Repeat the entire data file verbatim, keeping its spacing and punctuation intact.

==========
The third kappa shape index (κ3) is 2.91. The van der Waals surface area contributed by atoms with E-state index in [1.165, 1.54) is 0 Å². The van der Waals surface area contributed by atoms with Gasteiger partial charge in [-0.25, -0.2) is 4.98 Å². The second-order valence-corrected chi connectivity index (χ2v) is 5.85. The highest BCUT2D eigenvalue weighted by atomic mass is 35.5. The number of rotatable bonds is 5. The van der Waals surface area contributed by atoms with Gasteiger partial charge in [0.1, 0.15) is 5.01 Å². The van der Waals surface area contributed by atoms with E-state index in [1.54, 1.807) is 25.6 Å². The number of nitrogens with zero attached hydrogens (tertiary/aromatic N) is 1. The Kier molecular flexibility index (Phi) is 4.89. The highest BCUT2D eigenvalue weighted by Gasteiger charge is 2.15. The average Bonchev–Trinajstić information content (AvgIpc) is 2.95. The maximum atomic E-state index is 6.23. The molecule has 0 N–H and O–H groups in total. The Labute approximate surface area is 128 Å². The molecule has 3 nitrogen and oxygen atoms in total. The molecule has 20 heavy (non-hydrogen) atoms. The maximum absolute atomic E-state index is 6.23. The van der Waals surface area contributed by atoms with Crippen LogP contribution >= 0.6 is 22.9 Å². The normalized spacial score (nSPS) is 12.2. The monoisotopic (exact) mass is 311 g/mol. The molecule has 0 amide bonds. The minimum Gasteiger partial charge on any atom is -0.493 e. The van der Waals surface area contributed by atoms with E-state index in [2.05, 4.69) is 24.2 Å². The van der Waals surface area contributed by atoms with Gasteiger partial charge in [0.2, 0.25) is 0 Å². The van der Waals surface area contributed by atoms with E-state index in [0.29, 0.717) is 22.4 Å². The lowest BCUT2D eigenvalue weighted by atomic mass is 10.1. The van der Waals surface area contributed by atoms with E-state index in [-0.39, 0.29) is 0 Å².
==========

The third kappa shape index (κ3) is 2.91. The van der Waals surface area contributed by atoms with E-state index in [1.165, 1.54) is 0 Å². The van der Waals surface area contributed by atoms with Gasteiger partial charge in [-0.25, -0.2) is 4.98 Å². The second-order valence-corrected chi connectivity index (χ2v) is 5.85. The highest BCUT2D eigenvalue weighted by atomic mass is 35.5. The number of rotatable bonds is 5. The van der Waals surface area contributed by atoms with Gasteiger partial charge in [0.1, 0.15) is 5.01 Å². The van der Waals surface area contributed by atoms with E-state index in [1.54, 1.807) is 25.6 Å². The number of nitrogens with zero attached hydrogens (tertiary/aromatic N) is 1. The Kier molecular flexibility index (Phi) is 4.89. The highest BCUT2D eigenvalue weighted by Gasteiger charge is 2.15. The average Bonchev–Trinajstić information content (AvgIpc) is 2.95. The maximum atomic E-state index is 6.23. The molecule has 0 N–H and O–H groups in total. The Labute approximate surface area is 128 Å². The molecule has 3 nitrogen and oxygen atoms in total. The molecule has 20 heavy (non-hydrogen) atoms. The maximum absolute atomic E-state index is 6.23. The van der Waals surface area contributed by atoms with Crippen LogP contribution >= 0.6 is 22.9 Å². The normalized spacial score (nSPS) is 12.2. The monoisotopic (exact) mass is 311 g/mol. The molecule has 0 amide bonds. The minimum Gasteiger partial charge on any atom is -0.493 e. The van der Waals surface area contributed by atoms with E-state index in [2.05, 4.69) is 24.2 Å². The van der Waals surface area contributed by atoms with Gasteiger partial charge in [0.2, 0.25) is 0 Å². The van der Waals surface area contributed by atoms with E-state index in [0.29, 0.717) is 22.4 Å². The lowest BCUT2D eigenvalue weighted by atomic mass is 10.1. The van der Waals surface area contributed by atoms with E-state index in [-0.39, 0.29) is 0 Å².